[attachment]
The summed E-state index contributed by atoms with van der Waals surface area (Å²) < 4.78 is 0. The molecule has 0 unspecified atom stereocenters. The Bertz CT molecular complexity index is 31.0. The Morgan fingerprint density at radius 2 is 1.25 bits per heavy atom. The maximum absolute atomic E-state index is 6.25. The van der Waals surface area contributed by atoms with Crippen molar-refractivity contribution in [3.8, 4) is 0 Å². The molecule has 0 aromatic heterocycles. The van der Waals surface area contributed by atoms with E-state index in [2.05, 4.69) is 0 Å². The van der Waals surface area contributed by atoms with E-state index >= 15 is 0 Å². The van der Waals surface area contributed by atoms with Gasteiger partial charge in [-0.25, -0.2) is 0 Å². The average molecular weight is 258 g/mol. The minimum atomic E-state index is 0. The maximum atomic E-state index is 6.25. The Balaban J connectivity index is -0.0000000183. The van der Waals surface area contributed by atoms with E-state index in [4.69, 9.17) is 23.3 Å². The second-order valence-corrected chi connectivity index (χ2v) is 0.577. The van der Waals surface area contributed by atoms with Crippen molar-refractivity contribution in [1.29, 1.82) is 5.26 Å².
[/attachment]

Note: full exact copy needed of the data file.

The summed E-state index contributed by atoms with van der Waals surface area (Å²) < 4.78 is 0. The molecule has 0 unspecified atom stereocenters. The Bertz CT molecular complexity index is 31.0. The Morgan fingerprint density at radius 2 is 1.25 bits per heavy atom. The maximum absolute atomic E-state index is 6.25. The van der Waals surface area contributed by atoms with Crippen molar-refractivity contribution in [3.8, 4) is 0 Å². The molecule has 0 aromatic heterocycles. The van der Waals surface area contributed by atoms with E-state index in [2.05, 4.69) is 0 Å². The van der Waals surface area contributed by atoms with E-state index >= 15 is 0 Å². The van der Waals surface area contributed by atoms with Gasteiger partial charge in [-0.25, -0.2) is 0 Å². The average molecular weight is 258 g/mol. The minimum atomic E-state index is 0. The maximum atomic E-state index is 6.25. The Balaban J connectivity index is -0.0000000183. The van der Waals surface area contributed by atoms with E-state index in [4.69, 9.17) is 23.3 Å². The second-order valence-corrected chi connectivity index (χ2v) is 0.577. The van der Waals surface area contributed by atoms with Crippen molar-refractivity contribution in [1.29, 1.82) is 5.26 Å².